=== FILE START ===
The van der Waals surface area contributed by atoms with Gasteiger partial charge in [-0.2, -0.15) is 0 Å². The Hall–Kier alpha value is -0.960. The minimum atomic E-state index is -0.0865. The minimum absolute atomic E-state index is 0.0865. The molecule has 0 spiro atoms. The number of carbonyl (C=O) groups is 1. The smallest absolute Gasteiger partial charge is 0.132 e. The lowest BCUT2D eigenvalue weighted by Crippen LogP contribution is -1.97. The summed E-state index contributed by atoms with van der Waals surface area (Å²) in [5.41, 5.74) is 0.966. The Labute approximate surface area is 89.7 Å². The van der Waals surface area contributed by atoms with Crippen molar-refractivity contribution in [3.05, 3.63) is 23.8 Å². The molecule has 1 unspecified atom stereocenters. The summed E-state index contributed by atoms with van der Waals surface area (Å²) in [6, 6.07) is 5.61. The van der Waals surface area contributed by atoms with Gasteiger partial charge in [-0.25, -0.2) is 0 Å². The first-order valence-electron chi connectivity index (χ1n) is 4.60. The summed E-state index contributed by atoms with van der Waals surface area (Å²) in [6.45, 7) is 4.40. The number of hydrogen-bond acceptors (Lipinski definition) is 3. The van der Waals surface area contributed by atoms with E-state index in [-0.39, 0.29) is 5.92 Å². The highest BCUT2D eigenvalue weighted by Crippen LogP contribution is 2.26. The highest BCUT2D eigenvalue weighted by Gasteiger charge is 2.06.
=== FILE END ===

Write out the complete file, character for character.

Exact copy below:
The van der Waals surface area contributed by atoms with Gasteiger partial charge in [-0.2, -0.15) is 0 Å². The Hall–Kier alpha value is -0.960. The minimum atomic E-state index is -0.0865. The minimum absolute atomic E-state index is 0.0865. The molecule has 0 spiro atoms. The number of carbonyl (C=O) groups is 1. The smallest absolute Gasteiger partial charge is 0.132 e. The lowest BCUT2D eigenvalue weighted by Crippen LogP contribution is -1.97. The summed E-state index contributed by atoms with van der Waals surface area (Å²) in [5.41, 5.74) is 0.966. The Labute approximate surface area is 89.7 Å². The van der Waals surface area contributed by atoms with Crippen molar-refractivity contribution in [3.05, 3.63) is 23.8 Å². The molecule has 1 unspecified atom stereocenters. The summed E-state index contributed by atoms with van der Waals surface area (Å²) in [6, 6.07) is 5.61. The van der Waals surface area contributed by atoms with Gasteiger partial charge in [-0.25, -0.2) is 0 Å². The first-order valence-electron chi connectivity index (χ1n) is 4.60. The summed E-state index contributed by atoms with van der Waals surface area (Å²) in [6.45, 7) is 4.40. The number of hydrogen-bond acceptors (Lipinski definition) is 3. The van der Waals surface area contributed by atoms with E-state index in [-0.39, 0.29) is 5.92 Å². The highest BCUT2D eigenvalue weighted by Crippen LogP contribution is 2.26. The highest BCUT2D eigenvalue weighted by Gasteiger charge is 2.06.